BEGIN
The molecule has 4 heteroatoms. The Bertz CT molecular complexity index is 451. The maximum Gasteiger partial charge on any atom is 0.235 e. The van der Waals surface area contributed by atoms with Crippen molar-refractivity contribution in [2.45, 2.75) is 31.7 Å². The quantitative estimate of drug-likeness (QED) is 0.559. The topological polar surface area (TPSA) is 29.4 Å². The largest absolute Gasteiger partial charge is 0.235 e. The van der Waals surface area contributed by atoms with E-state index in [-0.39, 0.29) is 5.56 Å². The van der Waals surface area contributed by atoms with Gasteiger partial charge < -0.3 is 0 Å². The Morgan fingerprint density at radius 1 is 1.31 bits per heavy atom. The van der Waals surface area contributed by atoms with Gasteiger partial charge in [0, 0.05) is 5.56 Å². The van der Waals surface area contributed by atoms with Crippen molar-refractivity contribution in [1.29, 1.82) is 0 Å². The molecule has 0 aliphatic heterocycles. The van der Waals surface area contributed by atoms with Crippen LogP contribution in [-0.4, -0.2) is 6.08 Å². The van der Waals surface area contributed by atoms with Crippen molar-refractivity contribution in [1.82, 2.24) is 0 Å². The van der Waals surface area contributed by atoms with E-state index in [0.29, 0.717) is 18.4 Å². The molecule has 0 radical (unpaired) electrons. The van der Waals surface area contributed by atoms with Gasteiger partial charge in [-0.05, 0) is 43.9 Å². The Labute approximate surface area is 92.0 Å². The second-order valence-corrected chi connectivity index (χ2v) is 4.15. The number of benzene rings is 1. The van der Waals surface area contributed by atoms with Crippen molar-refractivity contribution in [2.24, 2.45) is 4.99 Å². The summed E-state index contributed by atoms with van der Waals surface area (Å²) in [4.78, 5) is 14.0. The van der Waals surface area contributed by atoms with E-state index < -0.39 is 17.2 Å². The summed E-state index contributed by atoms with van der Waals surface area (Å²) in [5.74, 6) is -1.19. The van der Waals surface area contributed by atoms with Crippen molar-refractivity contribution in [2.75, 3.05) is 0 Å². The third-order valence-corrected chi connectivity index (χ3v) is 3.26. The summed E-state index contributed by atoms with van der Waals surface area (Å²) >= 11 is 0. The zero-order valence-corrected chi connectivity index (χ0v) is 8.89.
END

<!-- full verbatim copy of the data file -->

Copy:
The molecule has 4 heteroatoms. The Bertz CT molecular complexity index is 451. The maximum Gasteiger partial charge on any atom is 0.235 e. The van der Waals surface area contributed by atoms with Crippen molar-refractivity contribution in [2.45, 2.75) is 31.7 Å². The quantitative estimate of drug-likeness (QED) is 0.559. The topological polar surface area (TPSA) is 29.4 Å². The largest absolute Gasteiger partial charge is 0.235 e. The van der Waals surface area contributed by atoms with E-state index in [-0.39, 0.29) is 5.56 Å². The van der Waals surface area contributed by atoms with Gasteiger partial charge < -0.3 is 0 Å². The Morgan fingerprint density at radius 1 is 1.31 bits per heavy atom. The van der Waals surface area contributed by atoms with Gasteiger partial charge in [0, 0.05) is 5.56 Å². The van der Waals surface area contributed by atoms with Crippen molar-refractivity contribution in [1.29, 1.82) is 0 Å². The molecule has 0 aliphatic heterocycles. The van der Waals surface area contributed by atoms with Crippen LogP contribution in [-0.4, -0.2) is 6.08 Å². The van der Waals surface area contributed by atoms with Crippen molar-refractivity contribution in [1.82, 2.24) is 0 Å². The van der Waals surface area contributed by atoms with E-state index in [0.29, 0.717) is 18.4 Å². The molecule has 0 radical (unpaired) electrons. The van der Waals surface area contributed by atoms with Gasteiger partial charge in [-0.05, 0) is 43.9 Å². The Labute approximate surface area is 92.0 Å². The second-order valence-corrected chi connectivity index (χ2v) is 4.15. The number of benzene rings is 1. The van der Waals surface area contributed by atoms with Crippen molar-refractivity contribution in [2.24, 2.45) is 4.99 Å². The summed E-state index contributed by atoms with van der Waals surface area (Å²) in [4.78, 5) is 14.0. The van der Waals surface area contributed by atoms with E-state index < -0.39 is 17.2 Å². The summed E-state index contributed by atoms with van der Waals surface area (Å²) in [5.74, 6) is -1.19. The van der Waals surface area contributed by atoms with Crippen molar-refractivity contribution in [2.75, 3.05) is 0 Å². The third-order valence-corrected chi connectivity index (χ3v) is 3.26. The summed E-state index contributed by atoms with van der Waals surface area (Å²) >= 11 is 0. The zero-order valence-corrected chi connectivity index (χ0v) is 8.89.